Drug wholesalers drove fentanyl's deadly rise, report concludes
Fentanyl, a powerful synthetic opioid implicated in nearly 29,000 overdose deaths in the United States last year, most likely spread because of heroin and prescription pill shortages, and also because it was cheaper for drug wholesalers than heroin, according to a report on illicit US drug markets by researchers at UC San Francisco.
First synthesized in a Belgian lab in 1960, illicitly produced fentanyl has swept through U.S. drug markets in waves, the latest beginning in 2013, and has claimed an extraordinary number of lives. The researchers who wrote the report said having a better understanding of whether fentanyl's deadly spread is being driven by the economic imperatives of suppliers or the tastes of drug users would help policymakers find ways to curb it.
Made entirely in the lab, fentanyl is far more powerful and much cheaper to produce than heroin, which is derived from poppy opium. It is usually sold deceptively—as heroin or brand name prescription drugs like OxyContin and Xanax. The researchers said drug users and street-level dealers, who may also be using the drugs, often don't know whether they are taking or selling drugs adulterated with fentanyl, since it is added to the supply higher up the distribution chain. Therefore, the researchers said, demand from drug users is unlikely to have played a role in its spread.
"Fentanyl is rarely sold as fentanyl," said Sarah Mars, Ph.D., a researcher in the Department of Family and Community Medicine at UCSF and the first author of the paper, published Tuesday, Dec. 4, in Addiction. "The dealers selling fentanyl directly to the users often don't know what's in it. Not only is this particularly dangerous, but it also means penalizing low level dealers isn't going to make any difference in the fentanyl poisoning epidemic."
The researchers sifted through the scientific literature on fentanyl use, pored over United Nations opium production data as well as data on heroin price and purity from the U.S. Drug Enforcement Administration, and analyzed results from their ongoing NIH-funded study, Heroin in Transition, which is led by senior author Daniel Ciccarone, MD, MPH, a professor of family and community medicine at UCSF.
"Our research has focused on talking to people who are using heroin and fentanyl-laced heroin, and asking them about their experiences," said Mars, who directs the study's qualitative research. "Most of the illicit fentanyl has been in the Northeast and Midwest, and we've been to places where the death rate is very high. We asked drug users how they detect it, if they can—how they try to prevent overdose."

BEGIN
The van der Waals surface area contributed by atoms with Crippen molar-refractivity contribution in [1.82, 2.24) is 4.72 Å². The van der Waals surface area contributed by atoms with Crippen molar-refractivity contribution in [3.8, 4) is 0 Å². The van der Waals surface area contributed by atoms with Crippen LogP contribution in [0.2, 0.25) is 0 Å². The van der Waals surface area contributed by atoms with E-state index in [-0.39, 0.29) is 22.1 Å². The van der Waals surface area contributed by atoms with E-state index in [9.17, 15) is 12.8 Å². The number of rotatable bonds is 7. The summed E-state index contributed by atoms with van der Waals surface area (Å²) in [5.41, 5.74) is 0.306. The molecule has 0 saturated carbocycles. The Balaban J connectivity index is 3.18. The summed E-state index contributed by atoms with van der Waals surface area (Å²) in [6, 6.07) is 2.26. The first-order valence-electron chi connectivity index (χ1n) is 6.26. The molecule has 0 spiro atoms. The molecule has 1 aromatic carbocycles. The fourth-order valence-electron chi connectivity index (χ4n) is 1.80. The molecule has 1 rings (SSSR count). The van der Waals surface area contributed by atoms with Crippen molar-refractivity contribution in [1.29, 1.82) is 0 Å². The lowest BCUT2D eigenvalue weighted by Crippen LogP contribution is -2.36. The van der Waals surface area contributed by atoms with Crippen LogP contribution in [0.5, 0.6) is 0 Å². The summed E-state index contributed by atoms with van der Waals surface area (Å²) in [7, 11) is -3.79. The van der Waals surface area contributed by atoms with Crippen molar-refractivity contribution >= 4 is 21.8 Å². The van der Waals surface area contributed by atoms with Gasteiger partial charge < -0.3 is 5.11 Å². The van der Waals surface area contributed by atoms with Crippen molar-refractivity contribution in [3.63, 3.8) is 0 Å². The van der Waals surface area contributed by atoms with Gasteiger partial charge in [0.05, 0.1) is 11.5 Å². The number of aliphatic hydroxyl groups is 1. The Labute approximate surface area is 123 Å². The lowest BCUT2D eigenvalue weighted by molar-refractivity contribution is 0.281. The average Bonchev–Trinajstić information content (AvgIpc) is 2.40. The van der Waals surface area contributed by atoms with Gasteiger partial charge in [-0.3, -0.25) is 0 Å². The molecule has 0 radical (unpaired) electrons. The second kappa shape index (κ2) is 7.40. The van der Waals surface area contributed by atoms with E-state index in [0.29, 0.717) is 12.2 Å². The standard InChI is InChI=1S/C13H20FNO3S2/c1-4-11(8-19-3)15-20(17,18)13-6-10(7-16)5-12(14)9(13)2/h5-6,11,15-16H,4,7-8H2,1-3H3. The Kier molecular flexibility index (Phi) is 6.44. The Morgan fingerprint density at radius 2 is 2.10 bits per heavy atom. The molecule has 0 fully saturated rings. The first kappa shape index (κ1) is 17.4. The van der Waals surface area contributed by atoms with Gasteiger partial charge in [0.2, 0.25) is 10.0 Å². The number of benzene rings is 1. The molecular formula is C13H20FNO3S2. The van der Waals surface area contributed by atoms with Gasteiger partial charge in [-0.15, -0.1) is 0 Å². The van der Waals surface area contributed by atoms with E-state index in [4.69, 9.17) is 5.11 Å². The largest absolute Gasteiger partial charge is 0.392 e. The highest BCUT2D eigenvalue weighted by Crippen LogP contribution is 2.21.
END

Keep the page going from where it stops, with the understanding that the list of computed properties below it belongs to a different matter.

Mars said users expressed opposing views on fentanyl, which causes a more sudden and powerful but usually shorter high than heroin. While some said they liked fentanyl, because it brought on the euphoria they had lost the ability to feel from tolerance built up by long-term heroin use, or because it broke through the opioid blocking effects of medications like buprenorphine, others said they feared fentanyl and disliked its harsh effects.
"Whether or not they prefer fentanyl, users don't have any influence over what drugs are being sold," Mars said. "Without accurate information about these drugs, they can't make an informed choice about what they are buying. Also, very little drug slang has developed to describe fentanyl, which lends support to the notion that this is not a demand-driven epidemic."
The researchers said users do try in various ways to detect fentanyl in the drugs they buy, but it's impossible for them to determine which synthetic opioid is present or how potent it is before they use it.
Different chemical versions of fentanyl, known as analogues, with wildly varying potency, appear unpredictably in different locations around the country. Some analogues are so new they have not yet been deemed illegal and some, like carfentanil, which was designed to tranquilize large animals, are incredibly powerful—as much as 10,000 times the strength of morphine.
"We believe it's the fluctuation in the potency of the drugs containing fentanyl that makes them so dangerous," Ciccarone said. "You might have one dose that had hardly any fentanyl in it or none at all. Then, you might have one with a different fentanyl analogue, of different potency, or even mixtures of multiple fentanyls and heroin."
The researchers said the data suggest that heroin shortages or 'supply shocks' occurred before the current and prior fentanyl waves struck in both Europe and the U.S. Prescription opioids were also becoming harder to obtain in the U.S. at the time. Fentanyl, which has also appeared in drug markets in many European countries, as well as Russia, Brazil and Canada, is an easy substitute for heroin since it can be produced in the lab year round and is not subject to blight, pests or climate conditions. It is about 30 to 40 times stronger than heroin and considerably cheaper to produce.
The full motives of wholesale suppliers still remain hidden, but there are significant incentives for them to shift over partially or completely to fentanyl, even though it often causes users to overdose. The researchers said it may just be a matter of time before fentanyl takes over more of the illicit U.S. and worldwide drug market, as has already happened in Estonia.